KABUL—The Taliban has called on the United States and other countries to recognize its government in Afghanistan, saying that failure to do so, along with the continued freezing of Afghan funds abroad, would lead to problems not only for the country, but for the world.
No country has formally recognized the Taliban government since the terrorist group took over the country in August, while billions of dollars in Afghan assets and funds abroad have also been frozen, even as the country faces severe economic and humanitarian crises.
“Our message to America is, if unrecognition continues, Afghan problems continue, it is the problem of the region and could turn into a problem for the world,” Taliban spokesman Zabihullah Mujahid told journalists at a news conference on Oct. 30.
He said the reason that the Taliban and the United States went to war in 2001 was that the two nations didn’t have formal diplomatic ties. The United States invaded Afghanistan in 2001 following the Sept. 11, 2001, attack, after the then-Taliban government refused to hand over al-Qaeda leader Osama bin Laden.
“Those issues which caused the war, they could have been solved through negotiation, they could have been solved through political compromise, too,” Mujahid said.
He stated that recognition of the Taliban government was the right of the Afghan people.
While no country has recognized the Taliban government, senior officials from a number of countries have met with the movement’s leadership both in Kabul, Afghanistan, and abroad.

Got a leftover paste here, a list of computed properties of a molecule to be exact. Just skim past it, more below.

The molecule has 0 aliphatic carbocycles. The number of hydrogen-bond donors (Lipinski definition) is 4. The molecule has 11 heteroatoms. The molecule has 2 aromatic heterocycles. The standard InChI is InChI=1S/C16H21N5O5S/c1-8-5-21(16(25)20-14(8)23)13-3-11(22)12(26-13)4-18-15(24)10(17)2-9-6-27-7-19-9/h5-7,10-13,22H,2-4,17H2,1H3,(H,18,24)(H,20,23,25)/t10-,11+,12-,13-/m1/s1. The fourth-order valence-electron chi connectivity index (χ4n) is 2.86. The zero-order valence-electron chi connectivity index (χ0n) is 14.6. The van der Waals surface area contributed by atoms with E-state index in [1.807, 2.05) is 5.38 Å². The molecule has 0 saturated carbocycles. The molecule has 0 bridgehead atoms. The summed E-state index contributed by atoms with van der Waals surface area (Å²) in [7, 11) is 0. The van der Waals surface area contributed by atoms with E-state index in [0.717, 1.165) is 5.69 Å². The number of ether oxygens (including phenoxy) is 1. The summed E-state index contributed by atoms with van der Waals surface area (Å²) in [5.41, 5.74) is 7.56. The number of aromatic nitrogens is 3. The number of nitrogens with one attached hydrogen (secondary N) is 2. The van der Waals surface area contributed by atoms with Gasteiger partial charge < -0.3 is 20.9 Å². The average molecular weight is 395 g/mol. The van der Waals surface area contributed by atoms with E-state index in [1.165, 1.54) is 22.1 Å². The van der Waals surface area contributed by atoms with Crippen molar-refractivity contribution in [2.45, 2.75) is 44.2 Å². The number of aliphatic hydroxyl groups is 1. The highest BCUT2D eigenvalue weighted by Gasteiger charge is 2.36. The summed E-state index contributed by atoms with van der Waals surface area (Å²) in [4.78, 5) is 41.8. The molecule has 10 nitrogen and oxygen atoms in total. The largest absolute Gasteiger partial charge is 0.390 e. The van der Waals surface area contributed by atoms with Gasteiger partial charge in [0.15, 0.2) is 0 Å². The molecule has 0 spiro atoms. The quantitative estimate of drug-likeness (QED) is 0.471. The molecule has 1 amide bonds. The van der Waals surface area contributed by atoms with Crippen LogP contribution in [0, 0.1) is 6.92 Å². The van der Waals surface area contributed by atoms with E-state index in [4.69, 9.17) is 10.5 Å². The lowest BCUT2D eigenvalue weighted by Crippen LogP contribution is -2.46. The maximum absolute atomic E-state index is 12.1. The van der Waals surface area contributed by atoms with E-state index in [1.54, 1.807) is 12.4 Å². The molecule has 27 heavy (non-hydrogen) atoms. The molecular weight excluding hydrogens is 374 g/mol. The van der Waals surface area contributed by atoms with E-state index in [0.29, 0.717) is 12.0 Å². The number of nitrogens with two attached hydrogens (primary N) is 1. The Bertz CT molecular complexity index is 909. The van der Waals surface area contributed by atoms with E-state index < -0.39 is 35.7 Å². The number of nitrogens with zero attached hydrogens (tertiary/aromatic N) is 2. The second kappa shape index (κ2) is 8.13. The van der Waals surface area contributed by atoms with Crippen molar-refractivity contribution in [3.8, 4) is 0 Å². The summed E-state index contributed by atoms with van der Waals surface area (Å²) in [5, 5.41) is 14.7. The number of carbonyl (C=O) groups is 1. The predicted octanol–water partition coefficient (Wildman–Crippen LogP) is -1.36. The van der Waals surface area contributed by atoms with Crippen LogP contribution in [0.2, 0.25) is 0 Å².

The latest visit was by Turkmen Foreign Minister Rasit Meredow, who was in Kabul on Oct 30. The two sides discussed the speedy implementation of the Turkmenistan–Afghanistan–Pakistan–India (TAPI) gas pipeline, Mujahid wrote on Twitter.
China’s foreign minister, Wang Yi, met Taliban officials in Qatar. Mujahid said on Oct. 30 that China had promised to finance transport infrastructure and to give Kabul’s exports access to Chinese markets via neighboring Pakistan.
Mujahid also spoke at length about the issues facing border crossings, particularly with Pakistan, which has seen frequent closures and protests in recent days. The crossings are crucial for landlocked Afghanistan.
He said serious talks on the matter were held when Pakistan’s foreign minister recently traveled to Kabul last week.
By Gibran Peshimam and Islamabad newsroom